A group of students asked Jacqueline Fowler, a tenured teacher with 14 years of experience in the Lincoln County (Kentucky) schools, to show the movie Pink Floyd - The Wall on 31 May 1984, a non- instructional day set aside for completing grade reports. Fowler had never seen the movie, so she asked the students whether it was appropriate for viewing at school. Charles Bailey, age 15, who had seen the movie several times, indicated that the movie had "one bad place in it."
When Fowler rented the R-rated movie at a video store, the clerk told her that, during a song called "Young Lust" there was some nudity and warned her that she might wish to skip that portion. Fowler did not preview the movie before it was shown to her students, who were in grades 9 through 11 and ranged in age from 14 through 17. She instructed Bailey to edit out any parts that were unsuitable for viewing at school by attempting to cover the 25-inch screen with an 8 1/2 by 11 file folder.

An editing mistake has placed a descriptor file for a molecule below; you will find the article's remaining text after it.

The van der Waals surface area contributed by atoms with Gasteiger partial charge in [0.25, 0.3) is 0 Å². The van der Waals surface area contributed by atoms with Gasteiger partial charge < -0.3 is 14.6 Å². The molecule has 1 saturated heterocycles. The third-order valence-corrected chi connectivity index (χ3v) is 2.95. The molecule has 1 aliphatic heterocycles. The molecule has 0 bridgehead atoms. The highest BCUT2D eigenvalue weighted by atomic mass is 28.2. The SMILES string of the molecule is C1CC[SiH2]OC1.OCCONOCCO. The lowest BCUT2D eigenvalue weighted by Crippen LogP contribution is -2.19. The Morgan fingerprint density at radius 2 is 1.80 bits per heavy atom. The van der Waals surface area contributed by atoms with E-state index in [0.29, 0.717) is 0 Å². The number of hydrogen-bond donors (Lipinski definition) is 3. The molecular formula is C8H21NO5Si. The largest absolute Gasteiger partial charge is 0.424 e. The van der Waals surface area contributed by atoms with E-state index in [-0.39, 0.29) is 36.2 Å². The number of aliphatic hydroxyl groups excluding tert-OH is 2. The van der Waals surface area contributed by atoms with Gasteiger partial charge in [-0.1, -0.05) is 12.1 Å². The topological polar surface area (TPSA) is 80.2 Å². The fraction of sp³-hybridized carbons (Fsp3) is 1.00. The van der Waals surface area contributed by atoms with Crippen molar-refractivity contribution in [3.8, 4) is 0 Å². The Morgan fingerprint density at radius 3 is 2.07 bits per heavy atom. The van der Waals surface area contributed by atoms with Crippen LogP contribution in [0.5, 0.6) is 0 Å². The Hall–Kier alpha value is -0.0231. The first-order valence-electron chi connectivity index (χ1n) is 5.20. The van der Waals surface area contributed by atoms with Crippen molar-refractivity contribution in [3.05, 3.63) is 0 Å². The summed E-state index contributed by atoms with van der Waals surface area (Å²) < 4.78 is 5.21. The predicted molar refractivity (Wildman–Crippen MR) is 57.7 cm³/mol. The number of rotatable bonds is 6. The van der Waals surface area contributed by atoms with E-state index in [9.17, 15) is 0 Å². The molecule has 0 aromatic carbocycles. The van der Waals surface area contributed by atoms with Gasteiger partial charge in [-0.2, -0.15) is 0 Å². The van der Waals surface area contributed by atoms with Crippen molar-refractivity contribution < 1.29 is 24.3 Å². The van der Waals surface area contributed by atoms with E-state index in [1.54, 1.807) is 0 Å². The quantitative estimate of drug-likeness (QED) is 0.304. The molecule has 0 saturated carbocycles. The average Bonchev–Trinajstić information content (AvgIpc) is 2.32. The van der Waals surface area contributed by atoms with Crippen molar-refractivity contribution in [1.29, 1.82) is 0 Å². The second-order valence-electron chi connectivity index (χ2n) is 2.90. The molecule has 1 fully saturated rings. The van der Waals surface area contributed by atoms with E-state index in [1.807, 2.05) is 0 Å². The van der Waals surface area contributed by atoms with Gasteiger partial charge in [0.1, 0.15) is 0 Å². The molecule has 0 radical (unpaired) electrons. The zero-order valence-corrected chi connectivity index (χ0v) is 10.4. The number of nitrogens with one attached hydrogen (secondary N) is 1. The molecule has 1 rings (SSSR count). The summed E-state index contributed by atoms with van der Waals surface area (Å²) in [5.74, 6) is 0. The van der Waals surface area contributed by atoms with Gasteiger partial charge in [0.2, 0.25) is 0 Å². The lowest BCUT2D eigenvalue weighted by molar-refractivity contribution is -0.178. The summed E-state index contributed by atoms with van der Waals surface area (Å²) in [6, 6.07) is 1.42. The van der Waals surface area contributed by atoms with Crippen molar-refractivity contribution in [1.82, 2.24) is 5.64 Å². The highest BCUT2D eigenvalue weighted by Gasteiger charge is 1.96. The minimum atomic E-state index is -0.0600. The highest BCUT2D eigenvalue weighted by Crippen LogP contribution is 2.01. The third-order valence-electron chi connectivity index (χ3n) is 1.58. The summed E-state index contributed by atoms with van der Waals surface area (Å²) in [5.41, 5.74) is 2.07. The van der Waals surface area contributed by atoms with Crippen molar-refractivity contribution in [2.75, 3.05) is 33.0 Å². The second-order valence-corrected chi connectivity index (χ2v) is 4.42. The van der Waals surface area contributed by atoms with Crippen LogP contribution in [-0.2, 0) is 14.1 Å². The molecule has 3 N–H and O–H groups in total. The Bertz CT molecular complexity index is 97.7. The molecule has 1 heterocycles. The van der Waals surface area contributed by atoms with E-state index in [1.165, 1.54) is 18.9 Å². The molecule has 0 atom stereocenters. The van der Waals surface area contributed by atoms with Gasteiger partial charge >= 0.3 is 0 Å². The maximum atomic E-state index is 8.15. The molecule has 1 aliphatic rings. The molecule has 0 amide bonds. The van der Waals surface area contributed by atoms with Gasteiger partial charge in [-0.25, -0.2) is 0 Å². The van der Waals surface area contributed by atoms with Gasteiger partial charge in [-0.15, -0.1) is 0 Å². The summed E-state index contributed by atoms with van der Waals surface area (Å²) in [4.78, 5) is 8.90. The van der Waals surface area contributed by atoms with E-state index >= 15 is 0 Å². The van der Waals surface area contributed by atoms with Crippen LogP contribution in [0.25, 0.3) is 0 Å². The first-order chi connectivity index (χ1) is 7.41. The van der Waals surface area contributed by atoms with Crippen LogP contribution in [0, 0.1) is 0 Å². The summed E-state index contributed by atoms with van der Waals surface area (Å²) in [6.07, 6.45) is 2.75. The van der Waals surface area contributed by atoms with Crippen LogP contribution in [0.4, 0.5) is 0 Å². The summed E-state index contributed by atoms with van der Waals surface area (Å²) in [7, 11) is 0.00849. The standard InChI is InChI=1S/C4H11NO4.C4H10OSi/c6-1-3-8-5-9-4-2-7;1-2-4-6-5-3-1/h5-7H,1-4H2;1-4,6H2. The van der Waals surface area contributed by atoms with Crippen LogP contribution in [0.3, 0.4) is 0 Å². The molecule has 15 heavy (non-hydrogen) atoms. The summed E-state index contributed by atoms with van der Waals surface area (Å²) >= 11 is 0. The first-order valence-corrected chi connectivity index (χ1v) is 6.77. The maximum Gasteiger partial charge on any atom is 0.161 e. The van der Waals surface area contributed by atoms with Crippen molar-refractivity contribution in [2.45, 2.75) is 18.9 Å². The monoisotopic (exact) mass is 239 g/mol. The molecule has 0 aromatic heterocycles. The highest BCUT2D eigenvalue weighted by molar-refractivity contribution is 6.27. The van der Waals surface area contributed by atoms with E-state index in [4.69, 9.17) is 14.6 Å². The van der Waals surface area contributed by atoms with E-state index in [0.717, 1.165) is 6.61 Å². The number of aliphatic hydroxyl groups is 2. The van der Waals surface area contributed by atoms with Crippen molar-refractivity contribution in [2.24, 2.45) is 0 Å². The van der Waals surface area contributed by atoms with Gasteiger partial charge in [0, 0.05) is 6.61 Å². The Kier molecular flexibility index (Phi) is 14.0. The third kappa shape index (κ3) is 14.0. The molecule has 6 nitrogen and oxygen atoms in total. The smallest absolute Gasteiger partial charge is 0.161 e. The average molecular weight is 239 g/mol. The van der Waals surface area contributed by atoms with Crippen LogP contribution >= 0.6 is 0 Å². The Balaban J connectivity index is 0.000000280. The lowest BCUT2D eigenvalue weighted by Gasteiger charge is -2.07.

Although there is some dispute as to how explicit certain parts of the movie are, it does contain scenes involving a violent rape, nudity, a suggestion of oral sex, and a naked woman and a naked man in bed engaging in foreplay and intercourse. One controversial segment involves animated flowers that are transformed into the shape of male and female sex organs, which then engage in an act of intercourse. Other scenes depict a bloody battlefield, police brutality, a character cutting his chest with a razor, and children being fed into a giant sausage machine. The audio portion of the movie contains enough offensive language to mandate an automatic R rating under the Motion Picture Industry Standards.
There is conflicting evidence about how effective Bailey was in editing the movie. During the morning session, Fowler left the room on several occasions, and the testimony suggested that Bailey did not attempt to block out much of this showing. During the afternoon session, Assistant Principal Michael Candler walked in, and Fowler told Bailey to open the file folder while editing the movie. After the afternoon showing, Principal Jack Portwood asked Fowler to give him the videotape. The superintendent and members of the Lincoln County Board of Education then viewed the film, and proceedings were initiated to terminate Fowler's contract.